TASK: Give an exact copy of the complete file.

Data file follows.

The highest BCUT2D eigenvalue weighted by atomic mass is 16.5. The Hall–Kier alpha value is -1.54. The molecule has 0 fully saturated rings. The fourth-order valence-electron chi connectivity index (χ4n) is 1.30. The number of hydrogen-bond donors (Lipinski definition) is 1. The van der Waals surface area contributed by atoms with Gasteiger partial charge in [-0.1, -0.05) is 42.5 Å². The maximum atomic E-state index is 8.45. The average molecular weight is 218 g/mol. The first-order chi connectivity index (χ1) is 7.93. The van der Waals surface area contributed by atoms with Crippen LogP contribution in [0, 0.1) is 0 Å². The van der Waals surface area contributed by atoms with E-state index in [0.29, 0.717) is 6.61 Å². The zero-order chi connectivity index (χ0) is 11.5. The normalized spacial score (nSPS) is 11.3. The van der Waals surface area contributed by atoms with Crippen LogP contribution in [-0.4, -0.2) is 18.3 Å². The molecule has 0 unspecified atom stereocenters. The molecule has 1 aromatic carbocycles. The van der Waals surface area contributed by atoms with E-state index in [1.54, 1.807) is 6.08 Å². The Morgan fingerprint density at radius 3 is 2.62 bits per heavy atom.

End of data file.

The highest BCUT2D eigenvalue weighted by atomic mass is 16.5. The Hall–Kier alpha value is -1.54. The molecule has 0 fully saturated rings. The fourth-order valence-electron chi connectivity index (χ4n) is 1.30. The number of hydrogen-bond donors (Lipinski definition) is 1. The van der Waals surface area contributed by atoms with Gasteiger partial charge in [-0.1, -0.05) is 42.5 Å². The maximum atomic E-state index is 8.45. The average molecular weight is 218 g/mol. The first-order chi connectivity index (χ1) is 7.93. The van der Waals surface area contributed by atoms with Crippen LogP contribution in [0, 0.1) is 0 Å². The van der Waals surface area contributed by atoms with E-state index in [0.29, 0.717) is 6.61 Å². The zero-order chi connectivity index (χ0) is 11.5. The normalized spacial score (nSPS) is 11.3. The van der Waals surface area contributed by atoms with Crippen LogP contribution in [-0.4, -0.2) is 18.3 Å². The molecule has 0 unspecified atom stereocenters. The molecule has 1 aromatic carbocycles. The van der Waals surface area contributed by atoms with E-state index in [1.54, 1.807) is 6.08 Å². The Morgan fingerprint density at radius 3 is 2.62 bits per heavy atom.